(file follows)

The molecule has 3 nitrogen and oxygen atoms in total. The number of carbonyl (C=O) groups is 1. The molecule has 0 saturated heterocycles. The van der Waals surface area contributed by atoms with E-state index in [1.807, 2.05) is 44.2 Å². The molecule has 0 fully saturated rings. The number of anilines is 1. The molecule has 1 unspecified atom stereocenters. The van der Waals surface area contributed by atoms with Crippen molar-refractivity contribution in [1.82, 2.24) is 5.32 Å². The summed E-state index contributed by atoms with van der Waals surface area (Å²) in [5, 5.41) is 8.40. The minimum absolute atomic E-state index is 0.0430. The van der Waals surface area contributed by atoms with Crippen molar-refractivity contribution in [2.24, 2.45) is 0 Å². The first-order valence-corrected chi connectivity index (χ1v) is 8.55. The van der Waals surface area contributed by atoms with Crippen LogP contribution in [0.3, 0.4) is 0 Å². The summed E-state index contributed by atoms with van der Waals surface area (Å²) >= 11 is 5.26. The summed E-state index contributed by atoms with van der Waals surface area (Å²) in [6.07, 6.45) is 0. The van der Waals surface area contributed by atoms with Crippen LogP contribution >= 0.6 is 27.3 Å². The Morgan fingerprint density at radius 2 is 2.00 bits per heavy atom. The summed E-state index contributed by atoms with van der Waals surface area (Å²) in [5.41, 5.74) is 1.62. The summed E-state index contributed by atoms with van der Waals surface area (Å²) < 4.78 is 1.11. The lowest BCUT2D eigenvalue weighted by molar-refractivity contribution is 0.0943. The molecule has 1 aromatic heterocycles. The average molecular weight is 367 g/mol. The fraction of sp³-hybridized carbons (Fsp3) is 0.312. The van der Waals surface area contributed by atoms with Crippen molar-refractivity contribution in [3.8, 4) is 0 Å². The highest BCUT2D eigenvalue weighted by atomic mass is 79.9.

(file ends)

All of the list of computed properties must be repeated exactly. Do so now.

The molecule has 3 nitrogen and oxygen atoms in total. The number of carbonyl (C=O) groups is 1. The molecule has 0 saturated heterocycles. The van der Waals surface area contributed by atoms with E-state index in [1.807, 2.05) is 44.2 Å². The molecule has 0 fully saturated rings. The number of anilines is 1. The molecule has 1 unspecified atom stereocenters. The van der Waals surface area contributed by atoms with Crippen molar-refractivity contribution in [1.82, 2.24) is 5.32 Å². The summed E-state index contributed by atoms with van der Waals surface area (Å²) in [5, 5.41) is 8.40. The minimum absolute atomic E-state index is 0.0430. The van der Waals surface area contributed by atoms with Crippen molar-refractivity contribution in [2.24, 2.45) is 0 Å². The first-order valence-corrected chi connectivity index (χ1v) is 8.55. The van der Waals surface area contributed by atoms with Crippen LogP contribution in [0.3, 0.4) is 0 Å². The summed E-state index contributed by atoms with van der Waals surface area (Å²) >= 11 is 5.26. The summed E-state index contributed by atoms with van der Waals surface area (Å²) in [6.07, 6.45) is 0. The van der Waals surface area contributed by atoms with Crippen LogP contribution >= 0.6 is 27.3 Å². The Morgan fingerprint density at radius 2 is 2.00 bits per heavy atom. The summed E-state index contributed by atoms with van der Waals surface area (Å²) in [5.41, 5.74) is 1.62. The summed E-state index contributed by atoms with van der Waals surface area (Å²) < 4.78 is 1.11. The lowest BCUT2D eigenvalue weighted by molar-refractivity contribution is 0.0943. The molecule has 1 aromatic heterocycles. The average molecular weight is 367 g/mol. The fraction of sp³-hybridized carbons (Fsp3) is 0.312. The van der Waals surface area contributed by atoms with Crippen molar-refractivity contribution in [3.8, 4) is 0 Å². The highest BCUT2D eigenvalue weighted by atomic mass is 79.9.